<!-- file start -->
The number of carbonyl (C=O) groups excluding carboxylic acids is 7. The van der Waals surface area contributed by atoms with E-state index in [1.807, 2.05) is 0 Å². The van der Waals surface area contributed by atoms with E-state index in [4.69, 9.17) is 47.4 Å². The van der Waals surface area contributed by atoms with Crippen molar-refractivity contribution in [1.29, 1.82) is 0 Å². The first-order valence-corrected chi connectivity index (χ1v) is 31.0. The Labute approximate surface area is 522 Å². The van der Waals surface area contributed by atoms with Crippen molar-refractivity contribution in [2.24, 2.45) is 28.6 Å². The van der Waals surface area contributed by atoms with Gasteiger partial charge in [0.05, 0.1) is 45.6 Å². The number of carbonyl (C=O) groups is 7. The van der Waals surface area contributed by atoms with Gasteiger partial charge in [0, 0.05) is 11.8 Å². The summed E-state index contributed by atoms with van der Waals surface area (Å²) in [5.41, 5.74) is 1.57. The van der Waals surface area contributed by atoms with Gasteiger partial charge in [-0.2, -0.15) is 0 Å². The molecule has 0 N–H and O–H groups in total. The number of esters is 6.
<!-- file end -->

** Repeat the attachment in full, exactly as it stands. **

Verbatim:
The number of carbonyl (C=O) groups excluding carboxylic acids is 7. The van der Waals surface area contributed by atoms with E-state index in [1.807, 2.05) is 0 Å². The van der Waals surface area contributed by atoms with E-state index in [4.69, 9.17) is 47.4 Å². The van der Waals surface area contributed by atoms with Crippen molar-refractivity contribution in [1.29, 1.82) is 0 Å². The first-order valence-corrected chi connectivity index (χ1v) is 31.0. The Labute approximate surface area is 522 Å². The van der Waals surface area contributed by atoms with Crippen molar-refractivity contribution in [2.24, 2.45) is 28.6 Å². The van der Waals surface area contributed by atoms with Gasteiger partial charge in [0.05, 0.1) is 45.6 Å². The number of carbonyl (C=O) groups is 7. The van der Waals surface area contributed by atoms with Gasteiger partial charge in [0, 0.05) is 11.8 Å². The summed E-state index contributed by atoms with van der Waals surface area (Å²) in [5.41, 5.74) is 1.57. The van der Waals surface area contributed by atoms with Gasteiger partial charge in [-0.2, -0.15) is 0 Å². The molecule has 0 N–H and O–H groups in total. The number of esters is 6.